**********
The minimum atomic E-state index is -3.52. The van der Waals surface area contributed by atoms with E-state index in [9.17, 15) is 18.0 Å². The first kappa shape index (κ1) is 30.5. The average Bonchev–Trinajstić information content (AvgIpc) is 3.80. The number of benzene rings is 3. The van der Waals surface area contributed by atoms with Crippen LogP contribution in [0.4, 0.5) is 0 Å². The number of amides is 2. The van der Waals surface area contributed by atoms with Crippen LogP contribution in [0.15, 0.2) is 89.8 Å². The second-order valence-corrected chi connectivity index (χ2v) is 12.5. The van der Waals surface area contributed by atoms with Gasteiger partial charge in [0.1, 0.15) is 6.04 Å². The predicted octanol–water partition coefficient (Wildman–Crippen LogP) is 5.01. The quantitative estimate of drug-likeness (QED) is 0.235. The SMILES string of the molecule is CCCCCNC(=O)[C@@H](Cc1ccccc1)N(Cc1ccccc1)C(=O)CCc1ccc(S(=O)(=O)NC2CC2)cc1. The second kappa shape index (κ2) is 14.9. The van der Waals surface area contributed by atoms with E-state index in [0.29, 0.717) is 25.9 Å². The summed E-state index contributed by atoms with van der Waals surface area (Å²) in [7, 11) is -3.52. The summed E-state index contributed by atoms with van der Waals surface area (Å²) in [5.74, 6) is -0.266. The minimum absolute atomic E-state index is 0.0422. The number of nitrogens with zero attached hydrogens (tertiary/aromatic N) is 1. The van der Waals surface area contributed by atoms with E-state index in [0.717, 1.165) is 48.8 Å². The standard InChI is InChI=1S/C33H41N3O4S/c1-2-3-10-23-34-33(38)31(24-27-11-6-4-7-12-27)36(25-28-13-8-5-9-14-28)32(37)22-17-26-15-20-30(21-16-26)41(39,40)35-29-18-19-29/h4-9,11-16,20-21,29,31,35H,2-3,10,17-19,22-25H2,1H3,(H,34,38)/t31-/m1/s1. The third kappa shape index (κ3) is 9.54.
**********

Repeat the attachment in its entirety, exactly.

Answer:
The minimum atomic E-state index is -3.52. The van der Waals surface area contributed by atoms with E-state index in [9.17, 15) is 18.0 Å². The first kappa shape index (κ1) is 30.5. The average Bonchev–Trinajstić information content (AvgIpc) is 3.80. The number of benzene rings is 3. The van der Waals surface area contributed by atoms with Crippen LogP contribution in [0.4, 0.5) is 0 Å². The number of amides is 2. The van der Waals surface area contributed by atoms with Crippen LogP contribution in [0.15, 0.2) is 89.8 Å². The second-order valence-corrected chi connectivity index (χ2v) is 12.5. The van der Waals surface area contributed by atoms with Gasteiger partial charge in [0.1, 0.15) is 6.04 Å². The predicted octanol–water partition coefficient (Wildman–Crippen LogP) is 5.01. The quantitative estimate of drug-likeness (QED) is 0.235. The SMILES string of the molecule is CCCCCNC(=O)[C@@H](Cc1ccccc1)N(Cc1ccccc1)C(=O)CCc1ccc(S(=O)(=O)NC2CC2)cc1. The second kappa shape index (κ2) is 14.9. The van der Waals surface area contributed by atoms with E-state index in [0.29, 0.717) is 25.9 Å². The summed E-state index contributed by atoms with van der Waals surface area (Å²) in [7, 11) is -3.52. The summed E-state index contributed by atoms with van der Waals surface area (Å²) in [5.74, 6) is -0.266. The minimum absolute atomic E-state index is 0.0422. The number of nitrogens with zero attached hydrogens (tertiary/aromatic N) is 1. The van der Waals surface area contributed by atoms with E-state index in [0.717, 1.165) is 48.8 Å². The standard InChI is InChI=1S/C33H41N3O4S/c1-2-3-10-23-34-33(38)31(24-27-11-6-4-7-12-27)36(25-28-13-8-5-9-14-28)32(37)22-17-26-15-20-30(21-16-26)41(39,40)35-29-18-19-29/h4-9,11-16,20-21,29,31,35H,2-3,10,17-19,22-25H2,1H3,(H,34,38)/t31-/m1/s1. The third kappa shape index (κ3) is 9.54.